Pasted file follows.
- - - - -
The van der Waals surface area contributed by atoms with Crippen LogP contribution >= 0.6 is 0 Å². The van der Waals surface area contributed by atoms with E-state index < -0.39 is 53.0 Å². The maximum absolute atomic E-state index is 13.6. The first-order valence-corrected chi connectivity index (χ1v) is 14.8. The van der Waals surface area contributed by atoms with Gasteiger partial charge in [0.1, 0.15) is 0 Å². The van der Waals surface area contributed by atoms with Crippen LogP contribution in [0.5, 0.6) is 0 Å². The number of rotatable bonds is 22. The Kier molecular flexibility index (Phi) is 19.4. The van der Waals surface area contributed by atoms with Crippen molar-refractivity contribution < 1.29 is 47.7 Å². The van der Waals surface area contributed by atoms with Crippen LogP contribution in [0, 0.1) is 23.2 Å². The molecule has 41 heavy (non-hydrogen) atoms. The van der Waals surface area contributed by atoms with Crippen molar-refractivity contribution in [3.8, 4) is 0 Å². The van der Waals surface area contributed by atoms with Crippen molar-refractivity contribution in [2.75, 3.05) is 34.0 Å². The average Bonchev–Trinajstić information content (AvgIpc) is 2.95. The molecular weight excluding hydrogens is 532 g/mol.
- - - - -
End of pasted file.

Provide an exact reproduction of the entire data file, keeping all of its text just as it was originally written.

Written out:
The van der Waals surface area contributed by atoms with Crippen LogP contribution >= 0.6 is 0 Å². The van der Waals surface area contributed by atoms with E-state index < -0.39 is 53.0 Å². The maximum absolute atomic E-state index is 13.6. The first-order valence-corrected chi connectivity index (χ1v) is 14.8. The van der Waals surface area contributed by atoms with Gasteiger partial charge in [0.1, 0.15) is 0 Å². The van der Waals surface area contributed by atoms with Crippen LogP contribution in [0.5, 0.6) is 0 Å². The number of rotatable bonds is 22. The Kier molecular flexibility index (Phi) is 19.4. The van der Waals surface area contributed by atoms with Crippen molar-refractivity contribution < 1.29 is 47.7 Å². The van der Waals surface area contributed by atoms with Crippen LogP contribution in [0, 0.1) is 23.2 Å². The molecule has 41 heavy (non-hydrogen) atoms. The van der Waals surface area contributed by atoms with Crippen molar-refractivity contribution in [3.8, 4) is 0 Å². The van der Waals surface area contributed by atoms with Crippen molar-refractivity contribution in [2.75, 3.05) is 34.0 Å². The average Bonchev–Trinajstić information content (AvgIpc) is 2.95. The molecular weight excluding hydrogens is 532 g/mol.